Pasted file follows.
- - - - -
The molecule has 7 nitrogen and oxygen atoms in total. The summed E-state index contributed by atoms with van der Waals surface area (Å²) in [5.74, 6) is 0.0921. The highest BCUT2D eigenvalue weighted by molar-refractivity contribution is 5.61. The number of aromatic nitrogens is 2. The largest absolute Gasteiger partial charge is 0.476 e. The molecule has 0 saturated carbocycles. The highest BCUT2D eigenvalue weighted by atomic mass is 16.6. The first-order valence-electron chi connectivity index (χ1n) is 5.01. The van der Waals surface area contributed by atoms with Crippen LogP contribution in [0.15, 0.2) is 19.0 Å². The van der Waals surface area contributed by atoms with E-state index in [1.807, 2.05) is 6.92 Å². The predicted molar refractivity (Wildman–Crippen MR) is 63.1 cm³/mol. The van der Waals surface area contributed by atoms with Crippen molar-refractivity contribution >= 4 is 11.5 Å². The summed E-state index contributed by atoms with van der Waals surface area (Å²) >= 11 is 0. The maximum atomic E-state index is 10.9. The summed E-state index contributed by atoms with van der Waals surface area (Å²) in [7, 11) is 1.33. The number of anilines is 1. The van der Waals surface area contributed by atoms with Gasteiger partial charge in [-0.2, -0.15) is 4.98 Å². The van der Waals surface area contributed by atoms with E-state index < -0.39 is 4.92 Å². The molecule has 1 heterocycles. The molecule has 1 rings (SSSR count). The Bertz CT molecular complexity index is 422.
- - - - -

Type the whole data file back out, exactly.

The molecule has 7 nitrogen and oxygen atoms in total. The summed E-state index contributed by atoms with van der Waals surface area (Å²) in [5.74, 6) is 0.0921. The highest BCUT2D eigenvalue weighted by molar-refractivity contribution is 5.61. The number of aromatic nitrogens is 2. The largest absolute Gasteiger partial charge is 0.476 e. The molecule has 0 saturated carbocycles. The highest BCUT2D eigenvalue weighted by atomic mass is 16.6. The first-order valence-electron chi connectivity index (χ1n) is 5.01. The van der Waals surface area contributed by atoms with Crippen LogP contribution in [0.15, 0.2) is 19.0 Å². The van der Waals surface area contributed by atoms with E-state index in [1.807, 2.05) is 6.92 Å². The predicted molar refractivity (Wildman–Crippen MR) is 63.1 cm³/mol. The van der Waals surface area contributed by atoms with Crippen molar-refractivity contribution >= 4 is 11.5 Å². The summed E-state index contributed by atoms with van der Waals surface area (Å²) >= 11 is 0. The maximum atomic E-state index is 10.9. The summed E-state index contributed by atoms with van der Waals surface area (Å²) in [7, 11) is 1.33. The number of anilines is 1. The van der Waals surface area contributed by atoms with Gasteiger partial charge in [-0.2, -0.15) is 4.98 Å². The van der Waals surface area contributed by atoms with E-state index < -0.39 is 4.92 Å². The molecule has 1 heterocycles. The molecule has 1 rings (SSSR count). The Bertz CT molecular complexity index is 422.